Fonterra is starting a shake-up of its board, but one critic says he is not impressed the directors themselves will carry out the review.
The dairy co-operative is calling on its 10,000 farmer-shareholders to have a say on how it is run.
Fonterra is reviewing its governance structure, saying it wants farmers to tell it what they expect from the cooperative's board of directors.
The board currently has 13 directors - nine of whom have direct farming knowledge.
Fonterra said it was important to have a few independent directors with international business experience.
The review was sparked last year when two former directors called for a slimmed down board.
But its discussion document does not mention the possibility of any cuts or change to the makeup of nine directors elected by farmers, and four independents.
Northland farmer Greg Gent has led attempts to cut the board membership.
He says those conducting the review - the directors and Fonterra Shareholders' Council members - were all conflicted by the prospect of any reduction in their own numbers.
The shareholders council last year rejected a proposal to reduce the board.
"It looks like there is a lack of independence, well, there is no independence. It's not ideal, all those parties are very conflicted. They do mention independence later in the process, but of course the die tends to be cast at that point."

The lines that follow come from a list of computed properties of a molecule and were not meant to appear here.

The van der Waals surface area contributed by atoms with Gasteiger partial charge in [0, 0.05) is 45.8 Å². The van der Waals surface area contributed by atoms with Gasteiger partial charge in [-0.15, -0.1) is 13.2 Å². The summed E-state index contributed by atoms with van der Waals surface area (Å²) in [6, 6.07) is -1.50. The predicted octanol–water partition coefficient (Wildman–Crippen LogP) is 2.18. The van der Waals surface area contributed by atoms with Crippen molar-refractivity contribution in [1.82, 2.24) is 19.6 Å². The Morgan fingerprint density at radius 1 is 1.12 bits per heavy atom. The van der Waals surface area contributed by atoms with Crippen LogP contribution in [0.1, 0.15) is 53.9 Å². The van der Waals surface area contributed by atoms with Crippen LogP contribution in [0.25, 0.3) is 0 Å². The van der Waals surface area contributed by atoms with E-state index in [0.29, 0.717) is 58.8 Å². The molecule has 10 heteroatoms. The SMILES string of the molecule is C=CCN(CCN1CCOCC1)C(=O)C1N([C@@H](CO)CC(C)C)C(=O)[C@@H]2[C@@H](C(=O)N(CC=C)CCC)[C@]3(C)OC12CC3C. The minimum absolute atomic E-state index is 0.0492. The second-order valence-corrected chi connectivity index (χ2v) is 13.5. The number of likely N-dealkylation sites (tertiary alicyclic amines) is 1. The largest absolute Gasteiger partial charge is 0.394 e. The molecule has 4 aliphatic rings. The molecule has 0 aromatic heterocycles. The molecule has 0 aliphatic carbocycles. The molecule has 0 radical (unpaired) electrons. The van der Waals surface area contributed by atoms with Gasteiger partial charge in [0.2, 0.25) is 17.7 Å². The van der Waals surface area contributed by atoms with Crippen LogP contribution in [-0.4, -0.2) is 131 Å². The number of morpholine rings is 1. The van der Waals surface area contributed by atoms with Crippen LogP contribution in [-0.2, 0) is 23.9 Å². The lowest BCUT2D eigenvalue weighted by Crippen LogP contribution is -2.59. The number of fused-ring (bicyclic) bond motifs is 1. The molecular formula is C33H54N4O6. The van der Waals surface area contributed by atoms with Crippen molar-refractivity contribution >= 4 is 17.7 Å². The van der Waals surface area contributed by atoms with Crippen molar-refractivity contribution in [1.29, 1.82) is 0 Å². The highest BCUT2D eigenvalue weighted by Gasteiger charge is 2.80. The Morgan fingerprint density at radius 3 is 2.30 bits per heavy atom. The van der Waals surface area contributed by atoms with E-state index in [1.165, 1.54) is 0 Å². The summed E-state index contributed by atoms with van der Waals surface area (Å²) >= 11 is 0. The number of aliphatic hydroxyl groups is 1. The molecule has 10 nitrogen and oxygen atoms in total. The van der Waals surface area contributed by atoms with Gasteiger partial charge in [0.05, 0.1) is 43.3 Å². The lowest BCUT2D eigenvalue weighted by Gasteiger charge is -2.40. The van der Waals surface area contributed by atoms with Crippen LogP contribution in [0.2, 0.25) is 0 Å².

Mr Gent said a board as big as Fonterra's was almost unheard of in Australasia, as it became cumbersome and slow.
"You've just got to envisage sitting around a table 13 directors - and you'll normally have your chief executive and your chief financial officer - so that's 15. Just think of debating anything in a group of 15. I think most of us who have had experience of that would probably think half that number would be more efficient."
Mr Gent is calling for the board to be reduced to nine, made up of six elected directors and three appointed directors. But he said it should ultimately come down to skill.
"Today, many farmers aren't the traditional farmer that we knew 20 years ago. Fonterra's business has changed and so have farmers.
"There's many land owners, dairy farmers, that have a wide range of skills so, it's more around looking at what skills you need, rather than where someone's come from."
Fonterra wants to put the new proposals to shareholders in May.